james beam wrote:From Stone County, AR there really is no 'building code'...when your outside of city limits, if your inside city limits then there is building code enforcement thru the city planning & zoning office, I think it would be easier for you to just call them at 870-269-3686. Electrical installation even outside the city limit, minimally requires an licensed electrician to 'sign off' on your electric installation, before the Entergy 800-368-3749 will hook on to the house. Don't get 'city water' or rural water if you can help it, heavy chlorinated, and can become expensive if you get rural water service 'tap' out to your place, ya have to continue to pay for that tap even if you have the water meter pulled out, I think a 'perk test/septic tank' outside of the city limit, is required before they will hook up water service, if your in town, you have to pay to hook on to the sewer & continuous sewer cost thereafter. A water well can be drilled by a permit/ licensed driller, ya better figure 200 feet deep?..depends...and ask the driller how much he gets, last time I checked it was around $8/foot but you should find out first hand from the driller. So various 'improvements' to a property should be considered before you buy, as all these add up quick... electric, water, natural gas, roadways, telephone...you might want to find a place that at least has what utilities you need already 'available' nearby. Building a RMH in town, ask planning & zoning, out of town should be easy enough, don't know if insurance would...........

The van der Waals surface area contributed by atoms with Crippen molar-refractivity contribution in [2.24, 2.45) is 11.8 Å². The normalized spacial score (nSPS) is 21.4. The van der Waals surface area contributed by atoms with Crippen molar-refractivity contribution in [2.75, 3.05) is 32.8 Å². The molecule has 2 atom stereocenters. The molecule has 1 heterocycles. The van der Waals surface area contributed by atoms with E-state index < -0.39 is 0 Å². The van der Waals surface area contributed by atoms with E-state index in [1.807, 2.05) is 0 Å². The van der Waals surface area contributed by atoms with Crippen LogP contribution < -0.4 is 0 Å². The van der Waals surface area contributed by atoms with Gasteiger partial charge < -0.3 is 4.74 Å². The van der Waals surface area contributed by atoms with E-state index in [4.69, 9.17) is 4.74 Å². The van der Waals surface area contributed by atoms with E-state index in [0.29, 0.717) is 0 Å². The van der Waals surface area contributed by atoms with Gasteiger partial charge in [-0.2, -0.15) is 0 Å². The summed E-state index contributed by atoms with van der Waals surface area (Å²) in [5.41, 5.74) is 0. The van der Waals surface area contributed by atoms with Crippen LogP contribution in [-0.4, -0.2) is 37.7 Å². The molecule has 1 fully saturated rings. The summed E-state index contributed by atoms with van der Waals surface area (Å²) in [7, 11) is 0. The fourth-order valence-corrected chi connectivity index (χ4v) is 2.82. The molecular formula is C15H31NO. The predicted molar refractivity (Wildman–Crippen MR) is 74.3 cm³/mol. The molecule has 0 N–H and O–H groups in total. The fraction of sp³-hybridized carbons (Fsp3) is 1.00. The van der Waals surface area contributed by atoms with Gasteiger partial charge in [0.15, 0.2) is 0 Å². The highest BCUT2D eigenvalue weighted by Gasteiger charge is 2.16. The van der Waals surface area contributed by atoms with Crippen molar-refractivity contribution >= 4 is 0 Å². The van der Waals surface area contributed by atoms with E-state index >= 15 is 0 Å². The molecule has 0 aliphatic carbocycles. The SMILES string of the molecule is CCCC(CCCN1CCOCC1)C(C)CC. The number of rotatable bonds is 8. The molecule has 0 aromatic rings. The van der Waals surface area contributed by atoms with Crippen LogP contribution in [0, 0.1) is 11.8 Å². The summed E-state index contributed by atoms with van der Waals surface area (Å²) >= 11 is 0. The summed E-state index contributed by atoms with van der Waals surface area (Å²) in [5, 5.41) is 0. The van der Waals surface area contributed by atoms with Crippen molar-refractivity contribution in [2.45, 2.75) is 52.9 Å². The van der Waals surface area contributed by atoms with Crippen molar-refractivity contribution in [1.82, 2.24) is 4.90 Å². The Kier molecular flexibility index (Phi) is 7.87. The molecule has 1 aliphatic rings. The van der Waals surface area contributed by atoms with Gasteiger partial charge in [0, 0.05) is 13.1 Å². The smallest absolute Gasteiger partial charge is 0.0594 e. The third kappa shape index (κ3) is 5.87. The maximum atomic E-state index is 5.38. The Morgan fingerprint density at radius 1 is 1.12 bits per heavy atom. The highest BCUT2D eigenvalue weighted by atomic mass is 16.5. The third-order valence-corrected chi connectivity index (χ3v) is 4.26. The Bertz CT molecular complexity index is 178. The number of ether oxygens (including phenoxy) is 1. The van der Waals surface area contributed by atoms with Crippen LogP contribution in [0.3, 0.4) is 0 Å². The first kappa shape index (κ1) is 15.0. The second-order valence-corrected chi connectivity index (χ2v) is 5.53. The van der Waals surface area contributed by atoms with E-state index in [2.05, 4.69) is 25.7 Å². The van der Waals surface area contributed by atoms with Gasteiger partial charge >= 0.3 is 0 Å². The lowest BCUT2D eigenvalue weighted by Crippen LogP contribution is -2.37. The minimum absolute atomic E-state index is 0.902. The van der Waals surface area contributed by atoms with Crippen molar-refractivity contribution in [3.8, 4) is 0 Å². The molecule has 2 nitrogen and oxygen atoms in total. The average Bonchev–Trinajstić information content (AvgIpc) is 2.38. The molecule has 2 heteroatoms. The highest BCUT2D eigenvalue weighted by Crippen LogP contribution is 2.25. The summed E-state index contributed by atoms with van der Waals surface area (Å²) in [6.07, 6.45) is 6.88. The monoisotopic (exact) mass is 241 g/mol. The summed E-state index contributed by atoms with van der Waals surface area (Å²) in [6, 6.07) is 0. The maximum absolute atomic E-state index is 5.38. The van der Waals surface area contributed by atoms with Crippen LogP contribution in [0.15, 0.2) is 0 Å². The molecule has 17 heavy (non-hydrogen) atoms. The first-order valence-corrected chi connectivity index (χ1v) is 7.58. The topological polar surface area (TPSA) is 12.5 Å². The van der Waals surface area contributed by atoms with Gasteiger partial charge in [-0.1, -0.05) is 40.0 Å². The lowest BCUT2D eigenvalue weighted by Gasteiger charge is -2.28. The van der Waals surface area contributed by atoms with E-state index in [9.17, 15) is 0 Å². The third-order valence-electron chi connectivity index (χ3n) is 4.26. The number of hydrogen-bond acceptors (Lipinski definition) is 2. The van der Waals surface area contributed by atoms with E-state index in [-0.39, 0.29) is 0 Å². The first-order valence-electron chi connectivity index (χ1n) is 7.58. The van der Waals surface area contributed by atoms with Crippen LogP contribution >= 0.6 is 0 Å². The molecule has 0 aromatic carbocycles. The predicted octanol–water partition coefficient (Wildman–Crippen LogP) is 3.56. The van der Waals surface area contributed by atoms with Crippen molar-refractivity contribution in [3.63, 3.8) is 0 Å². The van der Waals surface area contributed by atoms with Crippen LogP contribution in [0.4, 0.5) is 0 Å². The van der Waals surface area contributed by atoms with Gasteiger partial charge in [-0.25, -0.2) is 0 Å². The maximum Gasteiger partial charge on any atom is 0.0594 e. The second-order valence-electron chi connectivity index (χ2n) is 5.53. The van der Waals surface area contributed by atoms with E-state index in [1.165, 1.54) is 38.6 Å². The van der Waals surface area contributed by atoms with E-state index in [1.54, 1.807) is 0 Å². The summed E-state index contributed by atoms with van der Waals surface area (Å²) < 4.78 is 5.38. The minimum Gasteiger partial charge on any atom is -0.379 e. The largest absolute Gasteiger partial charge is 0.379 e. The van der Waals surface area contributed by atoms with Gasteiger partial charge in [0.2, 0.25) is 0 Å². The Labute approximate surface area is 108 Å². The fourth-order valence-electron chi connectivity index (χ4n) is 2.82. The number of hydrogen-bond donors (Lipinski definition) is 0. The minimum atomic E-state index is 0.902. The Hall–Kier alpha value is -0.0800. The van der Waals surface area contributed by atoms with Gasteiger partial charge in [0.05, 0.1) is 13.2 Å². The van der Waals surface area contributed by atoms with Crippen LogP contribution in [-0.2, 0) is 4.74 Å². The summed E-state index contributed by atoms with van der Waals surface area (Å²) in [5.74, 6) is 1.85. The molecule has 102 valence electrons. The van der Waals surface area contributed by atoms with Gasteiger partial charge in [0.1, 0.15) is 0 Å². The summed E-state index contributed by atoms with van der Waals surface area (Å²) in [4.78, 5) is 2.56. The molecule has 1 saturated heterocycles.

Gary Hughes wrote:I live in OK and since I live outside a small rural town there is no inspections and the only thing I needed was a $30 permit. I'm doing a straw bale house with an earthen floor. I've got my roof up with minimum 30" of overhang all the way around. I'm just now plastering the straw with clay dug from my trenches and I'm using "clean screenings" from the local rock quarry as the sand. So far not a single crack and I attribute that to the powdery stuff in the screenings. If screenings get wet and then dry they are hard so they must have some sort of bonding in them but they break apart, but with clay and straw added it becomes as hard as rock or stucco. I plan on sifting out the bigger particles for the last coat though since they are slightly bigger than normal sand. My straw bales are only insulation, and provide no structural support. I would highly recommend you orient to the south and use as much passive solar design as you can. Just realize it will take longer than you think, at least it is for me. It's a one man show here.
Biggest costs for far, trusses $3500 standing seam metal roof $5000, lumber...don't know for sure but maybe $1500-2000? straw $1000 labor of love, priceless.
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